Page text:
In Britain during the 1830s and 1840s, the effects of poor housing and overcrowding on the sexual habits of the poor were obsessively noted by social and penal reformers.[45] This reflected the conflation in contemporary thinking of the physical environment and moral behaviour. Too many men at the depot was a consequence of under-employment in the colony, yet the outcry drew upon spatial-moral anxieties because overcrowding exposed them “to contamination and confirmed them in habits of incurable depravity”. Furthermore, the men sleeping on the floor were “much more screened from observation than they otherwise would be” and were “in no better situation than those of others, wherein such a state of things has prevailed to call forth universal execration”.[46] Perhaps more alarming was the fear that this “reprehensible nightly association”, by which men “acquire the filthiest habits” threatened the residents of the town because they would eventually be turned “loose on our community”.[47]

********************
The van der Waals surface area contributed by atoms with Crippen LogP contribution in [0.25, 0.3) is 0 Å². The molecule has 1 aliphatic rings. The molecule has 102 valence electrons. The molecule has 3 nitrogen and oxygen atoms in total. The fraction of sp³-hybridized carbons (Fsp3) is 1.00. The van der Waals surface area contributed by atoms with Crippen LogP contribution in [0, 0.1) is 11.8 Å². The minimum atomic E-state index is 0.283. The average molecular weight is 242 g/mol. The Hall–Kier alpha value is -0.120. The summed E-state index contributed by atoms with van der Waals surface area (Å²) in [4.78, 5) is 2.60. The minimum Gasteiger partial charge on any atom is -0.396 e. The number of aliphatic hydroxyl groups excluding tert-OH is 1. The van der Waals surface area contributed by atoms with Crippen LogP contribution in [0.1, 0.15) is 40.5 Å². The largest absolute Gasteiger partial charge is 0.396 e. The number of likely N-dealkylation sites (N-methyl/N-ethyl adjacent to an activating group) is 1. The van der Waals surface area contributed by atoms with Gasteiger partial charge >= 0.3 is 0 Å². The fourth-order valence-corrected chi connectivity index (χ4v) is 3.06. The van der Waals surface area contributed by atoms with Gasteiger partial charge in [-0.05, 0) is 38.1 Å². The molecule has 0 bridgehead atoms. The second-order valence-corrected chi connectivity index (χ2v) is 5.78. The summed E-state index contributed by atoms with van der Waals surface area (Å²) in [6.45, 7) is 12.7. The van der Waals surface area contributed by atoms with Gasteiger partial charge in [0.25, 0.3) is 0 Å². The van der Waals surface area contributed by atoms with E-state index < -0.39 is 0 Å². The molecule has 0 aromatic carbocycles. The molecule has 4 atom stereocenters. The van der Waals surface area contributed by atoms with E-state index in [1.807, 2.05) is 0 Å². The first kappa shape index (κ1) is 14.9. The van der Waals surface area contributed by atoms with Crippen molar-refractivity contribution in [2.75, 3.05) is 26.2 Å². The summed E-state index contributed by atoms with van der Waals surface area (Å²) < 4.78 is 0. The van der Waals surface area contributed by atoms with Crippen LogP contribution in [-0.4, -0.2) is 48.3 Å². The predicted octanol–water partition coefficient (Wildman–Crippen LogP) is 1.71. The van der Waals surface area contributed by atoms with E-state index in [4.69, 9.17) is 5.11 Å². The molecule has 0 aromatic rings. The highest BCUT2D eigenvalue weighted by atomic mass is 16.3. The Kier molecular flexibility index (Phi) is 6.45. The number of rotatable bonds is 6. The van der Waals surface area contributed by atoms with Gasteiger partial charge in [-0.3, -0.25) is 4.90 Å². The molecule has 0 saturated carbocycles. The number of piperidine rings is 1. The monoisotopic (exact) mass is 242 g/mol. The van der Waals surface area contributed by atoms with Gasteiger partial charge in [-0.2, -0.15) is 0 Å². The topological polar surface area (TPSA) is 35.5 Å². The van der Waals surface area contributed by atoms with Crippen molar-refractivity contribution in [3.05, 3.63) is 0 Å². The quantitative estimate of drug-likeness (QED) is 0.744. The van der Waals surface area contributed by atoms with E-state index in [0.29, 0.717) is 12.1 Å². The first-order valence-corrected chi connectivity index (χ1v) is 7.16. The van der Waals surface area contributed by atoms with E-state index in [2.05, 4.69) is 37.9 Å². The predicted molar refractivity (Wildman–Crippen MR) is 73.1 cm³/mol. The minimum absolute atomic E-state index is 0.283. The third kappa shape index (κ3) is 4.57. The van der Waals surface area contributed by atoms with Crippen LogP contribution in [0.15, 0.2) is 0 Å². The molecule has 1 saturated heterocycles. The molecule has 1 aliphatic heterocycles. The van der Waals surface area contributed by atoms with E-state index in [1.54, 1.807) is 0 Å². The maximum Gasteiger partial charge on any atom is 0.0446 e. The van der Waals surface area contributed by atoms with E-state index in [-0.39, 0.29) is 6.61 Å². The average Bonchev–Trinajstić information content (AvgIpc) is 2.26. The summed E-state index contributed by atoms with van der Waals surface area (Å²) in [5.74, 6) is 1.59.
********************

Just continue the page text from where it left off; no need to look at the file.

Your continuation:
Most colonists were not permitted to visit the probation stations or the sleeping quarters of the hiring depots. The local press made regular calls for them to be open to independent scrutiny by the free population. The “invisibility” of convict space generated anxieties because accommodation that was both overcrowded and invisible was the antithesis of bourgeois perceptions of domestic moral order. Invisible prisoners and unverifiable reports of vice created acute tensions within the gossipy circles of the colony and it was within this spoken yet ‘secretive’ context that the issue of men sleeping on the floor assumed further significance. They were doubly invisible, to both the surveillance of internal watchmen and to the outside colonial eye. The Launceston Examiner was particularly scathing when it thundered “however imposing may be the amount of brick and wood work, and the reports of the extension of accommodation” the colony still had “festering masses of corruption on every hand”.[48] Robert Crooke, a Catholic catechist in the convict department put it rather more bluntly when he proclaimed, “the blood runs cold at the thought of a sodomite being the servant in a respectable household”.[49]